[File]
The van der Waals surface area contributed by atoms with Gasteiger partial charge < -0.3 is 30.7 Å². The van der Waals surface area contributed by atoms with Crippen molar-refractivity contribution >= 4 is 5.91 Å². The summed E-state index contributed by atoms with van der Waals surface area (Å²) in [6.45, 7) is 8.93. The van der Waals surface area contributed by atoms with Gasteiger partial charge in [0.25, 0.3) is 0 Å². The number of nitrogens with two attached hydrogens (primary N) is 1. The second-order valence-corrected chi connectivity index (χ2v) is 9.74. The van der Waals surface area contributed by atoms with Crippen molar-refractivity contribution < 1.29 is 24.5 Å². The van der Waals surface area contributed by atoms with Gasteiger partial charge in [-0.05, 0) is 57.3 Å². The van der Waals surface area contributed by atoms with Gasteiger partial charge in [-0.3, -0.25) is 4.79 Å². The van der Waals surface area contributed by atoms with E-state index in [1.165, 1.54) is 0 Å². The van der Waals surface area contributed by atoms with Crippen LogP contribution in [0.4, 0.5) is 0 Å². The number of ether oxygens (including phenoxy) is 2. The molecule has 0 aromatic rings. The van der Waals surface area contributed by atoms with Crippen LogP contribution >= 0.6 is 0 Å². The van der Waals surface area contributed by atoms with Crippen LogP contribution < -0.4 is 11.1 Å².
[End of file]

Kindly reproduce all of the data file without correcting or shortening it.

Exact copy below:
The van der Waals surface area contributed by atoms with Gasteiger partial charge < -0.3 is 30.7 Å². The van der Waals surface area contributed by atoms with Crippen molar-refractivity contribution >= 4 is 5.91 Å². The summed E-state index contributed by atoms with van der Waals surface area (Å²) in [6.45, 7) is 8.93. The van der Waals surface area contributed by atoms with Gasteiger partial charge in [0.25, 0.3) is 0 Å². The number of nitrogens with two attached hydrogens (primary N) is 1. The second-order valence-corrected chi connectivity index (χ2v) is 9.74. The van der Waals surface area contributed by atoms with Crippen molar-refractivity contribution < 1.29 is 24.5 Å². The van der Waals surface area contributed by atoms with Gasteiger partial charge in [-0.05, 0) is 57.3 Å². The van der Waals surface area contributed by atoms with Gasteiger partial charge in [-0.3, -0.25) is 4.79 Å². The van der Waals surface area contributed by atoms with E-state index in [1.165, 1.54) is 0 Å². The van der Waals surface area contributed by atoms with Crippen LogP contribution in [0.4, 0.5) is 0 Å². The number of ether oxygens (including phenoxy) is 2. The molecule has 0 aromatic rings. The van der Waals surface area contributed by atoms with Crippen LogP contribution >= 0.6 is 0 Å². The van der Waals surface area contributed by atoms with Crippen LogP contribution < -0.4 is 11.1 Å².